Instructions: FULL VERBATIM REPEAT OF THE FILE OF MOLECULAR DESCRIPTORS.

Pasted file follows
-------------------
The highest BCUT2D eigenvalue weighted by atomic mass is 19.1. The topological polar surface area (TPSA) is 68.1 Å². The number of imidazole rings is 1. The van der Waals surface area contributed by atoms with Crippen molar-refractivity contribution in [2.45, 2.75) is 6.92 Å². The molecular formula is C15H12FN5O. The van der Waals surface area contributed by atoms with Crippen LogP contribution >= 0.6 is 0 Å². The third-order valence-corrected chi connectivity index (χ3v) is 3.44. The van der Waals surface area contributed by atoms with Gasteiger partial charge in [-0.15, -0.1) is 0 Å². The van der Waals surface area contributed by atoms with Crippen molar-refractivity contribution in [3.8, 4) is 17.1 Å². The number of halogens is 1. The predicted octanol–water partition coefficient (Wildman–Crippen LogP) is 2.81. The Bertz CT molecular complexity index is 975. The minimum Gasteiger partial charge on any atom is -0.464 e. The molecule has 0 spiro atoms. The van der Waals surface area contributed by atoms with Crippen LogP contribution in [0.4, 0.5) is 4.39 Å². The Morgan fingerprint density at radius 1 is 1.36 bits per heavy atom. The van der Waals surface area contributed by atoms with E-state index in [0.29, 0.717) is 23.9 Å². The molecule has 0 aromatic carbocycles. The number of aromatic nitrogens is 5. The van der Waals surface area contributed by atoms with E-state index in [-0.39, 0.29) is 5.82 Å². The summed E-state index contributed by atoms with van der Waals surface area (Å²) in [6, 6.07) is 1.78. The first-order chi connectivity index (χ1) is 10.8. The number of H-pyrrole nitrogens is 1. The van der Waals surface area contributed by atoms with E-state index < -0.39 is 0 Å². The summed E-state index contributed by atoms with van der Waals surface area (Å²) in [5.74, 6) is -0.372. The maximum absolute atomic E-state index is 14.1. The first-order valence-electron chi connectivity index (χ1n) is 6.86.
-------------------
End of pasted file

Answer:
The highest BCUT2D eigenvalue weighted by atomic mass is 19.1. The topological polar surface area (TPSA) is 68.1 Å². The number of imidazole rings is 1. The van der Waals surface area contributed by atoms with Crippen molar-refractivity contribution in [2.45, 2.75) is 6.92 Å². The molecular formula is C15H12FN5O. The van der Waals surface area contributed by atoms with Crippen LogP contribution >= 0.6 is 0 Å². The third-order valence-corrected chi connectivity index (χ3v) is 3.44. The van der Waals surface area contributed by atoms with Gasteiger partial charge in [-0.15, -0.1) is 0 Å². The van der Waals surface area contributed by atoms with Crippen molar-refractivity contribution in [3.8, 4) is 17.1 Å². The number of halogens is 1. The predicted octanol–water partition coefficient (Wildman–Crippen LogP) is 2.81. The Bertz CT molecular complexity index is 975. The minimum Gasteiger partial charge on any atom is -0.464 e. The molecule has 0 spiro atoms. The van der Waals surface area contributed by atoms with Crippen LogP contribution in [0.4, 0.5) is 4.39 Å². The Morgan fingerprint density at radius 1 is 1.36 bits per heavy atom. The van der Waals surface area contributed by atoms with E-state index in [0.29, 0.717) is 23.9 Å². The molecule has 0 aromatic carbocycles. The number of aromatic nitrogens is 5. The van der Waals surface area contributed by atoms with E-state index in [-0.39, 0.29) is 5.82 Å². The summed E-state index contributed by atoms with van der Waals surface area (Å²) in [6, 6.07) is 1.78. The first-order chi connectivity index (χ1) is 10.8. The number of H-pyrrole nitrogens is 1. The van der Waals surface area contributed by atoms with E-state index < -0.39 is 0 Å². The summed E-state index contributed by atoms with van der Waals surface area (Å²) in [5.74, 6) is -0.372. The maximum absolute atomic E-state index is 14.1. The first-order valence-electron chi connectivity index (χ1n) is 6.86.